• Do not clear the entire 10-foot strip along the entire length of the levee but only where needed, at identified intervals where access into the bosque is required for fire equipment and personnel.
  • Remove all cut trees and other dead and down wood generated by this project and others within the 20-foot area from the levee toe, and remove it out of the bosque.”

A former member of the advisory commission, ornithologist Janet Ruth, said the project should avoid taking out standing dead  trees since such “snags” provide crucial opportunities for cavity-nesting birds.

“I would prefer to see those left standing except if they posed a real risk.”

Ruth’s submission to the Audubon Society resulted in its designation of the Corrales bosque as an “Important  Bird Area” in 2014.


Villagers have 6.38 million reasons to vote in the upcoming local election. That is the amount of money Albuquerque Public Schools (APS) is earmarking for Corrales Elementary School if residents vote in favor of APS bonds. According to the sample ballots on the Sandoval County website, there will be two questions dedicated to APS. One will ask voters to approve the issuance of $200 million of general obligation (GO) bonds to be used for the upkeep of Albuquerque schools. The second will be to renew the mill levy tax rate. This tax was instituted in 2016, and if it is renewed for the next six years, APS will receive about $430 million for the same purpose. Villagers will not see an increase in taxes if the bond passes.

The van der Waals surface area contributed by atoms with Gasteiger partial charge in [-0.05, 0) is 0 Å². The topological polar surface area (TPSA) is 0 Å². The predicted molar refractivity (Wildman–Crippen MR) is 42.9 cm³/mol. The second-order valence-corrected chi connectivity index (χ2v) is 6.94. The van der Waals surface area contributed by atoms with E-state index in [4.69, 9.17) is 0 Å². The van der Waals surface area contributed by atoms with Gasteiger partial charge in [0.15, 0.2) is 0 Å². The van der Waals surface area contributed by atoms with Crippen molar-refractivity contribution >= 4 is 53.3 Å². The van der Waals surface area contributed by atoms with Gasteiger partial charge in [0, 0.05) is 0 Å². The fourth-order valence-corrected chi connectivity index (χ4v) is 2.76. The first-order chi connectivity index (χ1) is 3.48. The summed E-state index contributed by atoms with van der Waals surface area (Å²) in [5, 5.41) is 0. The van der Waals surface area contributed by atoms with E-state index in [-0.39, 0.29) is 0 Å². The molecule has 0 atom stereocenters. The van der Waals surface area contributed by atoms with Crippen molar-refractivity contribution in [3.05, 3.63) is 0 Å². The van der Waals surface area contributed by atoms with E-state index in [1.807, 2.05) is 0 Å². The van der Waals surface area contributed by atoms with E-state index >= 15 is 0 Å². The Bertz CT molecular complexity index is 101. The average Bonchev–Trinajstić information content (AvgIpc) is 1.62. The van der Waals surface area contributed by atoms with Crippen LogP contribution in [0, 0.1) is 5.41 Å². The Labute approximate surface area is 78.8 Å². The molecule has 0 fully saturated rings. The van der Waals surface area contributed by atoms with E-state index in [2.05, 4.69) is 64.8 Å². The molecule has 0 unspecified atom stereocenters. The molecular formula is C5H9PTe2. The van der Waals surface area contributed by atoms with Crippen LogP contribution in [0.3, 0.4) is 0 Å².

Sayre Gerhart, staff architect and project manager for APS, told the Comment that Corrales Elementary’s $6.3 million would be “for the first phase of a renovation/refurbishment project that also will include a new gym, cafeteria and playgrounds.” 

Corrales Elementary Principal Liv Baca-Hochaussler says about the bond money: “We desperately need to upgrade our plumbing, especially in the older (west) campus. Our students would greatly benefit if we were able to build a new gymnasium, especially considering we are offering after-school sports and activities and would love to offer more!”